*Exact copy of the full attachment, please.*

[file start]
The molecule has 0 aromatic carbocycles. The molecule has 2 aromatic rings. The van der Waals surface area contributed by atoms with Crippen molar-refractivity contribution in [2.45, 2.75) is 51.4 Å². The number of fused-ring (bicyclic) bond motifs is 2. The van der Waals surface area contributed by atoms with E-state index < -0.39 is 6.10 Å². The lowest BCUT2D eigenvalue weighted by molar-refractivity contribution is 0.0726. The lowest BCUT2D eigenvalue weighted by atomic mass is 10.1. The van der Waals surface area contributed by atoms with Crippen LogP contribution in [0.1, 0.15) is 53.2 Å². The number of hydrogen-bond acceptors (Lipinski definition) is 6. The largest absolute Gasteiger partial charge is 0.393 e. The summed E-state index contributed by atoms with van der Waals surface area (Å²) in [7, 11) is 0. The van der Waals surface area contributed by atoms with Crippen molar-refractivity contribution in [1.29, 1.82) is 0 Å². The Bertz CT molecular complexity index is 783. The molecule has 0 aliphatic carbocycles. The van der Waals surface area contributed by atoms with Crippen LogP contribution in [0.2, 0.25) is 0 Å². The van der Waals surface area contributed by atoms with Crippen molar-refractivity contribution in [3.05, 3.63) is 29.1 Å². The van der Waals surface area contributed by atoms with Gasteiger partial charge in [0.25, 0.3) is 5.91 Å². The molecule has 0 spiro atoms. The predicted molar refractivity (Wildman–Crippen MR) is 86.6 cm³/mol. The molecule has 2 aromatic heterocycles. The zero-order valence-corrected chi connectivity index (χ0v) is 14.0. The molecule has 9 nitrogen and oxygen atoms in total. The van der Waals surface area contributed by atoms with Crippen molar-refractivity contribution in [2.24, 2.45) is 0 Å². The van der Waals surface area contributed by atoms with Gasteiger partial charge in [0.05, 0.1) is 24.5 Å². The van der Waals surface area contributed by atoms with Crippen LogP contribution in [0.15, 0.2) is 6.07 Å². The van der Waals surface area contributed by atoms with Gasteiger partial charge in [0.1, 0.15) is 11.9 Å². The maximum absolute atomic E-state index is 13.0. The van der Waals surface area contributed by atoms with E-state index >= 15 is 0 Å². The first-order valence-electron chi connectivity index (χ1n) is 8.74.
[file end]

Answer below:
The molecule has 0 aromatic carbocycles. The molecule has 2 aromatic rings. The van der Waals surface area contributed by atoms with Crippen molar-refractivity contribution in [2.45, 2.75) is 51.4 Å². The number of fused-ring (bicyclic) bond motifs is 2. The van der Waals surface area contributed by atoms with E-state index < -0.39 is 6.10 Å². The lowest BCUT2D eigenvalue weighted by molar-refractivity contribution is 0.0726. The lowest BCUT2D eigenvalue weighted by atomic mass is 10.1. The van der Waals surface area contributed by atoms with Crippen LogP contribution in [0.1, 0.15) is 53.2 Å². The number of hydrogen-bond acceptors (Lipinski definition) is 6. The largest absolute Gasteiger partial charge is 0.393 e. The summed E-state index contributed by atoms with van der Waals surface area (Å²) in [7, 11) is 0. The van der Waals surface area contributed by atoms with Crippen molar-refractivity contribution in [1.29, 1.82) is 0 Å². The Bertz CT molecular complexity index is 783. The molecule has 0 aliphatic carbocycles. The van der Waals surface area contributed by atoms with Crippen LogP contribution in [0.2, 0.25) is 0 Å². The van der Waals surface area contributed by atoms with Crippen molar-refractivity contribution in [3.05, 3.63) is 29.1 Å². The van der Waals surface area contributed by atoms with Gasteiger partial charge in [0.25, 0.3) is 5.91 Å². The molecule has 0 spiro atoms. The predicted molar refractivity (Wildman–Crippen MR) is 86.6 cm³/mol. The molecule has 2 aromatic heterocycles. The zero-order valence-corrected chi connectivity index (χ0v) is 14.0. The molecule has 9 nitrogen and oxygen atoms in total. The van der Waals surface area contributed by atoms with Crippen molar-refractivity contribution in [2.24, 2.45) is 0 Å². The van der Waals surface area contributed by atoms with Gasteiger partial charge in [0.05, 0.1) is 24.5 Å². The van der Waals surface area contributed by atoms with Crippen LogP contribution in [0.15, 0.2) is 6.07 Å². The van der Waals surface area contributed by atoms with Gasteiger partial charge in [0.1, 0.15) is 11.9 Å². The maximum absolute atomic E-state index is 13.0. The van der Waals surface area contributed by atoms with E-state index >= 15 is 0 Å². The first-order valence-electron chi connectivity index (χ1n) is 8.74.